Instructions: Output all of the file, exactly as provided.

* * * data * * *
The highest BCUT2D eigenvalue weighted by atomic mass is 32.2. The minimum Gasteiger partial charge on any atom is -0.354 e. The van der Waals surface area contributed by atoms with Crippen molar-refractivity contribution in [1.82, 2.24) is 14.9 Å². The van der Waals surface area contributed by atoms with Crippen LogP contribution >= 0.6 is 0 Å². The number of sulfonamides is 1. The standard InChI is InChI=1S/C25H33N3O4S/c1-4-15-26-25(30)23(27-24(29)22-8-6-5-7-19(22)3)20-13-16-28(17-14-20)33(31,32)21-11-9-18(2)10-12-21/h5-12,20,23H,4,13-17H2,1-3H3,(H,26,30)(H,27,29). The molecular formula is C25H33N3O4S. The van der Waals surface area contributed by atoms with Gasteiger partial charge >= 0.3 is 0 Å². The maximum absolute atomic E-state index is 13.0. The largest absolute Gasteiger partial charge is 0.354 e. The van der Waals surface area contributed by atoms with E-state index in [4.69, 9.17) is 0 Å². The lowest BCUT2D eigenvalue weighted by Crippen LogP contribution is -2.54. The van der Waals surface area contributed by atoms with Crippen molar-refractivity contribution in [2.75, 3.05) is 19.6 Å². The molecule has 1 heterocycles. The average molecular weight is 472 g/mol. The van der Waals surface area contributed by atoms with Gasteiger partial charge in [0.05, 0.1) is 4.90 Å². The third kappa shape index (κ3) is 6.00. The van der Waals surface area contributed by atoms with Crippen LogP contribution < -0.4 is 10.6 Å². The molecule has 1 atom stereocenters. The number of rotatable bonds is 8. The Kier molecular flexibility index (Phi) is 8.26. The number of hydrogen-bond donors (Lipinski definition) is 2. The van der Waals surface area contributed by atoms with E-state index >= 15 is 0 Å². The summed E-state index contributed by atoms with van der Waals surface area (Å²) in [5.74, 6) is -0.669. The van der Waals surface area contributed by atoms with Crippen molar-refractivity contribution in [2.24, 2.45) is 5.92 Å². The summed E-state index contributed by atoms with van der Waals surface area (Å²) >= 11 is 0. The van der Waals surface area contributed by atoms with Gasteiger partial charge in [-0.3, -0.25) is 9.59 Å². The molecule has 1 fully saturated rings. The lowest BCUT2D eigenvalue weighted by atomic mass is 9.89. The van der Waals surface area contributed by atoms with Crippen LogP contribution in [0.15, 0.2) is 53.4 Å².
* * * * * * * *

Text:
The highest BCUT2D eigenvalue weighted by atomic mass is 32.2. The minimum Gasteiger partial charge on any atom is -0.354 e. The van der Waals surface area contributed by atoms with Crippen molar-refractivity contribution in [1.82, 2.24) is 14.9 Å². The van der Waals surface area contributed by atoms with Crippen LogP contribution >= 0.6 is 0 Å². The number of sulfonamides is 1. The standard InChI is InChI=1S/C25H33N3O4S/c1-4-15-26-25(30)23(27-24(29)22-8-6-5-7-19(22)3)20-13-16-28(17-14-20)33(31,32)21-11-9-18(2)10-12-21/h5-12,20,23H,4,13-17H2,1-3H3,(H,26,30)(H,27,29). The molecular formula is C25H33N3O4S. The van der Waals surface area contributed by atoms with Gasteiger partial charge >= 0.3 is 0 Å². The maximum absolute atomic E-state index is 13.0. The largest absolute Gasteiger partial charge is 0.354 e. The van der Waals surface area contributed by atoms with E-state index in [4.69, 9.17) is 0 Å². The lowest BCUT2D eigenvalue weighted by Crippen LogP contribution is -2.54. The van der Waals surface area contributed by atoms with Crippen molar-refractivity contribution in [2.75, 3.05) is 19.6 Å². The molecule has 1 heterocycles. The average molecular weight is 472 g/mol. The van der Waals surface area contributed by atoms with Gasteiger partial charge in [0.05, 0.1) is 4.90 Å². The third kappa shape index (κ3) is 6.00. The van der Waals surface area contributed by atoms with Crippen LogP contribution < -0.4 is 10.6 Å². The molecule has 1 atom stereocenters. The number of rotatable bonds is 8. The Kier molecular flexibility index (Phi) is 8.26. The number of hydrogen-bond donors (Lipinski definition) is 2. The van der Waals surface area contributed by atoms with E-state index >= 15 is 0 Å². The summed E-state index contributed by atoms with van der Waals surface area (Å²) in [5.74, 6) is -0.669. The van der Waals surface area contributed by atoms with Crippen molar-refractivity contribution in [2.24, 2.45) is 5.92 Å². The summed E-state index contributed by atoms with van der Waals surface area (Å²) >= 11 is 0. The van der Waals surface area contributed by atoms with Gasteiger partial charge in [-0.3, -0.25) is 9.59 Å². The molecule has 1 fully saturated rings. The lowest BCUT2D eigenvalue weighted by atomic mass is 9.89. The van der Waals surface area contributed by atoms with Crippen LogP contribution in [0.15, 0.2) is 53.4 Å².